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What is the correct way to ask another person about the course he is doing/pursuing at a college or university?

What course are you doing?

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up vote 1 down vote accepted

What course are you doing?


What course are you taking?


What course are you studying?


What course are you enrolled in?

Google Counts:

  • "what course are you doing" university: 70K
  • "what course are you taking" university: 20K
  • "what course are you studying" university: 20K
  • "what course are you enrolled in" university: 1.5K
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do 'courses' mean subjects or course title as such? – JPro Dec 22 '10 at 15:47
Can I say MSc Engg as a course? or should I say networks, databases as courses? – JPro Dec 22 '10 at 15:48
Good question. I'd say that MSc. Software Engineering, for example, would in general be called a course. Networks, databases, etc. would in general be called subjects, modules or disciplines. – b.roth Dec 22 '10 at 15:52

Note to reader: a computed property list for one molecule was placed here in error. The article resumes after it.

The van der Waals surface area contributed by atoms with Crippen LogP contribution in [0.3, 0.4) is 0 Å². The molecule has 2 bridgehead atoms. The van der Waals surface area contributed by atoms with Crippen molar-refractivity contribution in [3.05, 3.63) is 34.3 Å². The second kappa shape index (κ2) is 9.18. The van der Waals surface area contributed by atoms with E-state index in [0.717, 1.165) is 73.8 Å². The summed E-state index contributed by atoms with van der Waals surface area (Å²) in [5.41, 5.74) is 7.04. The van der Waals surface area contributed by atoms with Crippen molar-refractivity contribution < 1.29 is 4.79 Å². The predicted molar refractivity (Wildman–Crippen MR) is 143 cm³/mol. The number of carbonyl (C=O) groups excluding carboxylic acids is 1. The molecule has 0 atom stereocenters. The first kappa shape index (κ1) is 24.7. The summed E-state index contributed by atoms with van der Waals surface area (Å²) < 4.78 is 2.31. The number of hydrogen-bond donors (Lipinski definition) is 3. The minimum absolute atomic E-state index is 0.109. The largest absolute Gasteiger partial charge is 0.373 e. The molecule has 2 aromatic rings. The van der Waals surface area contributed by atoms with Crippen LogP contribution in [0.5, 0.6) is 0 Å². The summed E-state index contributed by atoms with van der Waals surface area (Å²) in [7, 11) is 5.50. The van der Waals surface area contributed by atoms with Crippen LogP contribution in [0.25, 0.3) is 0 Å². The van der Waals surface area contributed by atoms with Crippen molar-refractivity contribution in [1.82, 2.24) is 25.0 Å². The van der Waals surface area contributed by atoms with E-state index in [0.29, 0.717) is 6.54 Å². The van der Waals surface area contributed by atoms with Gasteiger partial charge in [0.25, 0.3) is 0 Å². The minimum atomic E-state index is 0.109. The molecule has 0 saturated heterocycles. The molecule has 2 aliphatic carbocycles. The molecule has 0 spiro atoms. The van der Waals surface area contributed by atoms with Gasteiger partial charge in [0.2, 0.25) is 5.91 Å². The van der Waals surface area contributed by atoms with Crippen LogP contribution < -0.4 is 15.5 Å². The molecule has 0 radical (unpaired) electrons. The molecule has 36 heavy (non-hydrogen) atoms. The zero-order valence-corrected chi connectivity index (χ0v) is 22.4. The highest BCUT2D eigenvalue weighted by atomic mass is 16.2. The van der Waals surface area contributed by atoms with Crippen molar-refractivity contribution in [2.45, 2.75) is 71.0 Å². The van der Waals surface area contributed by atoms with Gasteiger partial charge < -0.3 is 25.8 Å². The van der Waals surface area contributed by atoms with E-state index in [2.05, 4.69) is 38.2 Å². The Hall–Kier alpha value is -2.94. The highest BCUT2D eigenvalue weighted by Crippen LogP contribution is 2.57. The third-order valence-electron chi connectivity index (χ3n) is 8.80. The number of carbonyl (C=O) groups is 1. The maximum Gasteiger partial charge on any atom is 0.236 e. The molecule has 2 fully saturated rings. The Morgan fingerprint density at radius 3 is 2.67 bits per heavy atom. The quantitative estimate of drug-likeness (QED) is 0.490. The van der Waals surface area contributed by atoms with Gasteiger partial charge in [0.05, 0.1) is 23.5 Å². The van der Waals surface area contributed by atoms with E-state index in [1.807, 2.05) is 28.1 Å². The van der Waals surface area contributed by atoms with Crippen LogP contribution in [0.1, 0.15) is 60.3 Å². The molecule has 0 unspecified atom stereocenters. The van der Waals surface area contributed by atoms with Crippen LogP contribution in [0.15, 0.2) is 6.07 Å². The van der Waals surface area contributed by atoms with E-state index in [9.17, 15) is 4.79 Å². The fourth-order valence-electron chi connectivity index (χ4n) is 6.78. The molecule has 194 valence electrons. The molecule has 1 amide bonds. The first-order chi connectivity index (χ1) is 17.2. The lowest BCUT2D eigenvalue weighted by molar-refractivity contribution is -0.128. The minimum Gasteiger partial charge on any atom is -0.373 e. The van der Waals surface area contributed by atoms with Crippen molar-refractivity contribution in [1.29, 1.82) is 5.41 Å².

coming to modules, should I say what modules you have – JPro Dec 22 '10 at 15:55
@Dusty: when you say courses, it sounds like modules in the context that you used, to me. Please correct me. – JPro Dec 22 '10 at 15:57

I suspect this one will vary depending on where you want to ask it.

"What course are you doing?" would certainly be fine in the UK, but US universities typically don't impose such rigid course structures, and I believe you'd be better off asking: "What's your major?"

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In fact, I tend to use "course" merely as a synonym for "class". I'd interpret "What course are you taking?" as asking about my class schedule for the current semester. If phrased as "What course are you doing?", though, I'd probably make the connection that this is Brit-speak for "What's your major?". – Marthaª Dec 22 '10 at 21:31

At certain universities, the correct question would be

What are you reading?

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Only in a formal setting, and only as long as the person wasn't looking at a book at the time... – Brian Nixon Dec 22 '10 at 20:10
This is not something we say in the US. "What is your major?" or "What are you studying?" is what we say here. – John Satta Dec 22 '10 at 20:17

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